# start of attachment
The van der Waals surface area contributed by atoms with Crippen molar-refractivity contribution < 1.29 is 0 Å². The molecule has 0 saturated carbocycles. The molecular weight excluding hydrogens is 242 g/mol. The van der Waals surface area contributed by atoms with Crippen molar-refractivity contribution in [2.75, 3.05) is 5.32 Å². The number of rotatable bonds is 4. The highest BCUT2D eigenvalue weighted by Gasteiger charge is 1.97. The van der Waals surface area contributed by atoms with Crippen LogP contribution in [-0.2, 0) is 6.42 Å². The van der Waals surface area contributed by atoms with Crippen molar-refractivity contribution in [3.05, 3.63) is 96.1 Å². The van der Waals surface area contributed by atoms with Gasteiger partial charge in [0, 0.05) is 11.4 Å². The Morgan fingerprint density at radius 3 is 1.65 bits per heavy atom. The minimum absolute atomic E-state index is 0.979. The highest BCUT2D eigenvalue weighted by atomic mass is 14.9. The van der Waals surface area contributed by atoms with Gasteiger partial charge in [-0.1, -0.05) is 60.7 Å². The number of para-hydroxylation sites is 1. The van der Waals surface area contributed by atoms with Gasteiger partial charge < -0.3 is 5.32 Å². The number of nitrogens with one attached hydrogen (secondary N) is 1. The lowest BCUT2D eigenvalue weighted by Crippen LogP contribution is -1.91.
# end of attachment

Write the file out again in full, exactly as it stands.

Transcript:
The van der Waals surface area contributed by atoms with Crippen molar-refractivity contribution < 1.29 is 0 Å². The molecule has 0 saturated carbocycles. The molecular weight excluding hydrogens is 242 g/mol. The van der Waals surface area contributed by atoms with Crippen molar-refractivity contribution in [2.75, 3.05) is 5.32 Å². The number of rotatable bonds is 4. The highest BCUT2D eigenvalue weighted by Gasteiger charge is 1.97. The van der Waals surface area contributed by atoms with Crippen LogP contribution in [-0.2, 0) is 6.42 Å². The van der Waals surface area contributed by atoms with Crippen molar-refractivity contribution in [3.05, 3.63) is 96.1 Å². The van der Waals surface area contributed by atoms with Gasteiger partial charge in [0, 0.05) is 11.4 Å². The Morgan fingerprint density at radius 3 is 1.65 bits per heavy atom. The minimum absolute atomic E-state index is 0.979. The highest BCUT2D eigenvalue weighted by atomic mass is 14.9. The van der Waals surface area contributed by atoms with Gasteiger partial charge in [-0.1, -0.05) is 60.7 Å². The number of para-hydroxylation sites is 1. The van der Waals surface area contributed by atoms with Gasteiger partial charge < -0.3 is 5.32 Å². The number of nitrogens with one attached hydrogen (secondary N) is 1. The lowest BCUT2D eigenvalue weighted by Crippen LogP contribution is -1.91.